Full story: New Scientist Back to top

Wikipedia 'facts' depend on which language you read them in
December 13, 2016

A new website lets you uncover geographical biases in Wikipedia articles by tracking down where editors of different languages source their information. Insert the URL of any Wikipedia page into Wikiwhere and the site's algorithm trawls the web to find out where the references cited in the entry originate from.

Researchers from the University of Koblenz-Landau, Germany, made the tool to compare how Wikipedia articles about the same topic but in a different language might be influenced by different sources.

In the English language version of an article on Russia's annexation of Crimea, for example, they found that 24% of linked references came from Ukrainian news sources while nearly 20% came from Russian sources. In the German version of the same article, however, the balance tipped, with Russian sources making up 10% of the total citations and Ukrainian sources only representing 3%.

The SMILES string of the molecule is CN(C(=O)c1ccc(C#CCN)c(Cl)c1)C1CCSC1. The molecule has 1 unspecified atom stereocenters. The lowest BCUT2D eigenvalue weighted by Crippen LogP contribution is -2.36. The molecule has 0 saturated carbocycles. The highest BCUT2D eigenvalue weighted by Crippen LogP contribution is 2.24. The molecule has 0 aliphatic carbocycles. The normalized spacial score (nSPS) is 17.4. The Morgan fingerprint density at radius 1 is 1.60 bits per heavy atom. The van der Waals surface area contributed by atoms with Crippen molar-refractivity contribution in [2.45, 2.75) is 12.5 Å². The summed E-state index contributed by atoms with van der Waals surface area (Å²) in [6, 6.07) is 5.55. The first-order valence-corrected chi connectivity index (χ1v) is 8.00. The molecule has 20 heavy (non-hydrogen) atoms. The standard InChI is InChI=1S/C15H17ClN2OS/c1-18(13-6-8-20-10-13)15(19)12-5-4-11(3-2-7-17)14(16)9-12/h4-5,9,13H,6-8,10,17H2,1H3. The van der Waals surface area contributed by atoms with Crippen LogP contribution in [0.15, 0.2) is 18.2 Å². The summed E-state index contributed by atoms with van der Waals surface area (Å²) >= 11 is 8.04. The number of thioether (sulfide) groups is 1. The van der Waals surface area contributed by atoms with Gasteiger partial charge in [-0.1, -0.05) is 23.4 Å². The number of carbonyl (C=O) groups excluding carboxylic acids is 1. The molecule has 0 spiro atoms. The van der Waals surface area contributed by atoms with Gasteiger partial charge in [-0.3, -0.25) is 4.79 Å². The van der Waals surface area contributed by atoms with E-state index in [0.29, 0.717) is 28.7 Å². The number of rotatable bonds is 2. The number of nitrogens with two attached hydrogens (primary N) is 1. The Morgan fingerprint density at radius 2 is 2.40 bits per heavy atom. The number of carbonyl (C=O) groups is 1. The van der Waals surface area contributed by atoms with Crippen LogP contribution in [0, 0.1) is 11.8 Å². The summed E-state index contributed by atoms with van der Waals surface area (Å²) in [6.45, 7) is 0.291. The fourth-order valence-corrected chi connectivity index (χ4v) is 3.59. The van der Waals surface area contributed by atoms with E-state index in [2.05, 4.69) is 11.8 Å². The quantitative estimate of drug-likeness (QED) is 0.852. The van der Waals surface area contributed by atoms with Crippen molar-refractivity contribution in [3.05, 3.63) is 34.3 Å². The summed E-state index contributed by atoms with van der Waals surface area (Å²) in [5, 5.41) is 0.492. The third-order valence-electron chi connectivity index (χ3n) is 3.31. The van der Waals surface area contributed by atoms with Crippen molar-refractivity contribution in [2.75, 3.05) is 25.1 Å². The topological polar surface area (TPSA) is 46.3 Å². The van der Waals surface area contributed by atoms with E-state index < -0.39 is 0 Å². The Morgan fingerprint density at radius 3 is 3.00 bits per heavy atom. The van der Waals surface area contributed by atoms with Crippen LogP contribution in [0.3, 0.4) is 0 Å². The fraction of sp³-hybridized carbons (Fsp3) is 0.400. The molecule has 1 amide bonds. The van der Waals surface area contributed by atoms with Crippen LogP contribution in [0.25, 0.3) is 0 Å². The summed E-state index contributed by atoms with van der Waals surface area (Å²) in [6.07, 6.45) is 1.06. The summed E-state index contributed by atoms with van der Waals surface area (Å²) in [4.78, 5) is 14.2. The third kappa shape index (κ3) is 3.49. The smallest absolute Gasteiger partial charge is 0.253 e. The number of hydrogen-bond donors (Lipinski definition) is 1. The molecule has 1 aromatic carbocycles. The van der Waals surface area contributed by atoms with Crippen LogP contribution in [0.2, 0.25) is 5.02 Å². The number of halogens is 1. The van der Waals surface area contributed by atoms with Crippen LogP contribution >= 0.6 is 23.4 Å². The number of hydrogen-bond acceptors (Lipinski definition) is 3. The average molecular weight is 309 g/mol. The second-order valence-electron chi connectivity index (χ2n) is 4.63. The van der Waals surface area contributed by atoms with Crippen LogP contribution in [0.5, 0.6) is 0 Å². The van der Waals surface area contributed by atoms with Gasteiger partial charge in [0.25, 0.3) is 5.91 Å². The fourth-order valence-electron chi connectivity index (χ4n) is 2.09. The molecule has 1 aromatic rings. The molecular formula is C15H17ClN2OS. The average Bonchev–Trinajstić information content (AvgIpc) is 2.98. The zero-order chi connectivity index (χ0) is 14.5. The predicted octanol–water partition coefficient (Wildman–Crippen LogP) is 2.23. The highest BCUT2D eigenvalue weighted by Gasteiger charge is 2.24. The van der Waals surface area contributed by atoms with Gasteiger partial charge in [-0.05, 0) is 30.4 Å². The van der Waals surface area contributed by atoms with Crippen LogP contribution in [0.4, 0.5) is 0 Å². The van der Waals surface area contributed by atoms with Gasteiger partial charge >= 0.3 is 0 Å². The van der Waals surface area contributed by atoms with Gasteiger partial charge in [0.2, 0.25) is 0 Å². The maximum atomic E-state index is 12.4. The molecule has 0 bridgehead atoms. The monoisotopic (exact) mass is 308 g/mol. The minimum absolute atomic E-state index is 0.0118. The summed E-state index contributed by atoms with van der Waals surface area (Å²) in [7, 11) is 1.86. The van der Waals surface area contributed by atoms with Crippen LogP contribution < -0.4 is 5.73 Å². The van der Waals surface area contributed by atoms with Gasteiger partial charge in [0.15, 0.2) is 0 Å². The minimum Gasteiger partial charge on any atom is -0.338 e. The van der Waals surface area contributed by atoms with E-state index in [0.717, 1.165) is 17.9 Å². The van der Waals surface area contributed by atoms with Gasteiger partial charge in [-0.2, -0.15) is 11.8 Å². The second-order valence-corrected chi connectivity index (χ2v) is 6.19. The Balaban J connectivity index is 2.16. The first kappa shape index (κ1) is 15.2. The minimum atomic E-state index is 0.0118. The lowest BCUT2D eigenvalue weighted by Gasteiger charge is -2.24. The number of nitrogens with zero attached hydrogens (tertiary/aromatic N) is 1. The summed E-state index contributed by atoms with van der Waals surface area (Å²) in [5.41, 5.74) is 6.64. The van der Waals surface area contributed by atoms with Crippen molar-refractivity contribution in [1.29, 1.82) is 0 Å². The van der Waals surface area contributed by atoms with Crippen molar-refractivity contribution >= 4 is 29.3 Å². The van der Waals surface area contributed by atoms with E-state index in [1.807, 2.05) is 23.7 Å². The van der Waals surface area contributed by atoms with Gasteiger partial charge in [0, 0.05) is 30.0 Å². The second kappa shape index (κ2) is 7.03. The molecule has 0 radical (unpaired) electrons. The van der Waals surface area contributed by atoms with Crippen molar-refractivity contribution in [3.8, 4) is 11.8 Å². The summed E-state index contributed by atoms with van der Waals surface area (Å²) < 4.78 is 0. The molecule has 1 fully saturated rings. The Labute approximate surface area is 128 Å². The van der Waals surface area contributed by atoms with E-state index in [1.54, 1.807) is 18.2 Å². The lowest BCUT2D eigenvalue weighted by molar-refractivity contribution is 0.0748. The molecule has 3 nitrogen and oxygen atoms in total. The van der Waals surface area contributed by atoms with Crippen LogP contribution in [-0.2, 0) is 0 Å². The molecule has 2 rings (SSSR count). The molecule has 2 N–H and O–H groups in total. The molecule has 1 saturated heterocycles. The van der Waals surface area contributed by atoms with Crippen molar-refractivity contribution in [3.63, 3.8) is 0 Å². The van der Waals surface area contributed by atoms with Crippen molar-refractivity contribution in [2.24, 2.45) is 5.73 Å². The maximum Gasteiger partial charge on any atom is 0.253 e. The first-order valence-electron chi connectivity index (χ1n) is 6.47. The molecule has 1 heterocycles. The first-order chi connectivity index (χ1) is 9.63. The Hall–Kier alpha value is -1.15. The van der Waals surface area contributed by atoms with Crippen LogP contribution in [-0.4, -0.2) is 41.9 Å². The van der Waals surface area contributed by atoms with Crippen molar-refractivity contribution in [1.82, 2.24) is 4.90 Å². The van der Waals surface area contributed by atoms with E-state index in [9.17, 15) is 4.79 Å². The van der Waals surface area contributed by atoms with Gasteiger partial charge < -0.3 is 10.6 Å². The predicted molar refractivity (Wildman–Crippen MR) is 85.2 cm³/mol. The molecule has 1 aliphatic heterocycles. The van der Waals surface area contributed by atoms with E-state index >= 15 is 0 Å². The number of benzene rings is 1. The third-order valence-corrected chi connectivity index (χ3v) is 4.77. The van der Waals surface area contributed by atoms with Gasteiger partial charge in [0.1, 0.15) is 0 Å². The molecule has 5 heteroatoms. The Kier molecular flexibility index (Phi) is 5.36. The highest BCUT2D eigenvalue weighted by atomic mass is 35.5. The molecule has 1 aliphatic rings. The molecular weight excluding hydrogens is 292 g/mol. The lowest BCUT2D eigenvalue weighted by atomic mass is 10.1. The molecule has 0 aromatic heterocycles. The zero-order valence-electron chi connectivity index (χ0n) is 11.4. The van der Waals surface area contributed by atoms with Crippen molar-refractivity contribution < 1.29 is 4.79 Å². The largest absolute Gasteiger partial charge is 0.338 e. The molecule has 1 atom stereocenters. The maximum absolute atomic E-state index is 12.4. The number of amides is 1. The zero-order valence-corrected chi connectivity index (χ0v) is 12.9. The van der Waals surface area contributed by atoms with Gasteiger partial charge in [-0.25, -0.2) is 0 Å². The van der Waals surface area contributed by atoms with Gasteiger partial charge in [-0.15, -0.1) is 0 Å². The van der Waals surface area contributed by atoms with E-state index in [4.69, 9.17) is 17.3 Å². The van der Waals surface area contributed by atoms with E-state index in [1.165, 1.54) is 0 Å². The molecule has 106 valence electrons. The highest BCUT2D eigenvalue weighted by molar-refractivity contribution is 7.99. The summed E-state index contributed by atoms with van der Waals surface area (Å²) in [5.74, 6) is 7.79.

These differences mean that people reading about the same thing in different languages may be confronted with very different versions of the truth, according to the researchers. Wikipedia uses bots to undo malicious edits and flag potential hate speech, but volunteer editors are free to source their material from anywhere.

Full story: New Scientist / Back to top

We will soon be able to read minds and share our thoughts
December 14, 2016

The first true brain-to-brain communication in people could start next year, thanks to huge recent advances.

Our brains work in unique ways, and the way each of us thinks about a concept is influenced by our experiences and memories. This results in different patterns of brain activity, but if neuroscientists can learn one individual's patterns, they may be able to trigger certain thoughts in that person's brain. In theory, they could then use someone else's brain activity to trigger these thoughts.

So far, researchers have managed to get two people, sitting in different rooms, to play a game of 20 questions on a computer. The participants transmitted 'yes' or 'no' answers, thanks to EEG caps that monitored brain activity, with a technique called transcranial magnetic stimulation triggering an electrical current in the other person's brain. By pushing this further, it may be possible to detect certain thought processes, and use them to influence those of another person, including the decisions they make.